Absolutely. I do have a deep and abiding faith in our capacity for resilience. And I did write that in 2017 and quite agree that since I wrote it that resilience has been put to some severe and difficult tests. But I think I know America, and I think I know my fellow Americans, and we do have a resilience in us. What we have to do is mount that resilience. It’s one thing to say we have it and to say that our whole history indicates that we’re resilient people. But every generation has to demonstrate it anew. Here we are moving into the third decade of the 21st century, and that’s the question: Do we still have that resilience? Can we still mount that resilience? I’m an optimist by nature and by experience, and I think we do, but we’re about to find out.
Do you think the division in the country is as fierce as it is portrayed, or have politicians and others have really ramped up that sense of division?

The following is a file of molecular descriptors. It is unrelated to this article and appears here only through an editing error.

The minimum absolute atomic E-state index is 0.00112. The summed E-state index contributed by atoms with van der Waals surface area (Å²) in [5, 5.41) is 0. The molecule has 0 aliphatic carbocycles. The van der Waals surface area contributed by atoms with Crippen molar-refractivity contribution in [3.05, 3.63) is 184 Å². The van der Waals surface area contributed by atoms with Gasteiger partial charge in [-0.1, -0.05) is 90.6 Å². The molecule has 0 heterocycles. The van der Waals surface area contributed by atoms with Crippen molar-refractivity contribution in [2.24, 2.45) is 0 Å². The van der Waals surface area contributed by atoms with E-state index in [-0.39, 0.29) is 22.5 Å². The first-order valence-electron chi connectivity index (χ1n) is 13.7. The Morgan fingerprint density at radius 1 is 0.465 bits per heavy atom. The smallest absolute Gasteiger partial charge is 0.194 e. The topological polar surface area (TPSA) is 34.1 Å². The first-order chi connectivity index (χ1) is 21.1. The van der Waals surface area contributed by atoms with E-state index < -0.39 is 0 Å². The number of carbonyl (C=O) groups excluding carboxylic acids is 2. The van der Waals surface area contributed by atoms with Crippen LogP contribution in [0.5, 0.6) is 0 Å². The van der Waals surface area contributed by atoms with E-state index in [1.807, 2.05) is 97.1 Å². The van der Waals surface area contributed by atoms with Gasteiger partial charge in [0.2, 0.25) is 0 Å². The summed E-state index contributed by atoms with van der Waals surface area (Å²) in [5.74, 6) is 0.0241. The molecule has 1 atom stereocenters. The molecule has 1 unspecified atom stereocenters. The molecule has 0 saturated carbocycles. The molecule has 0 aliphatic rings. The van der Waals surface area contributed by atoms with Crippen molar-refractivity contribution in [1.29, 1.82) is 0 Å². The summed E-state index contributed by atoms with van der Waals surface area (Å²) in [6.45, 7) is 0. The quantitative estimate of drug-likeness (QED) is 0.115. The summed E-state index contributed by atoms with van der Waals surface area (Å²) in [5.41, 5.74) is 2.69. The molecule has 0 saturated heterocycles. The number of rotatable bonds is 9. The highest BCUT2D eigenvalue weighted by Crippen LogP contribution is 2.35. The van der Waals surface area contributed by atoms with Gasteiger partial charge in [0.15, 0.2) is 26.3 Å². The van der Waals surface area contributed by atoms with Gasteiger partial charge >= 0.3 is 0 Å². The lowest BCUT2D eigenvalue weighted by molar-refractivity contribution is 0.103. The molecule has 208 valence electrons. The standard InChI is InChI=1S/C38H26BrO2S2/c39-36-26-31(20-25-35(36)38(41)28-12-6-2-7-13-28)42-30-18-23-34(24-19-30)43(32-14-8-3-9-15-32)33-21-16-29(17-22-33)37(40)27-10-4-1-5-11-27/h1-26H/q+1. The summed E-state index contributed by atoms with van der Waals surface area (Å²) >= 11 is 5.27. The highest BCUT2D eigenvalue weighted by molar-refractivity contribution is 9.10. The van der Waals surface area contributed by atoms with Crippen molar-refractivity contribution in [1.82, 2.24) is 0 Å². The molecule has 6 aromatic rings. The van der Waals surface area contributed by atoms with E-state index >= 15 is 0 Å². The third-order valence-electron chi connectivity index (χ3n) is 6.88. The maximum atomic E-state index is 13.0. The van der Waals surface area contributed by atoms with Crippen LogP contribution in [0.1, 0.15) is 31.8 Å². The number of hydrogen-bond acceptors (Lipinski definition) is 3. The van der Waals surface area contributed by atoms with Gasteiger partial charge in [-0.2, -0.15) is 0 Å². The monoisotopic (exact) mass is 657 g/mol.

Well, there’s no question that politicians and some others have exacerbated the divisions in the country. And, yes, in some ways on some days, I think perhaps it has been exaggerated, including maybe exaggerated in the press. However, the election results give me pause. Before the election returns were known, I might give a slightly different answer. If you read the election returns, there were more than 70 million people who voted to return Donald Trump to the presidency. This has me rethinking how really deep and wide divisions are. I’m sorry to say that, and I’d love to be proven wrong, but I think the election speaks loud and clear. You know, the divisions are really, really deep and wide, and it’s going to require everything we can muster to — we can’t eliminate them, but to reduce them.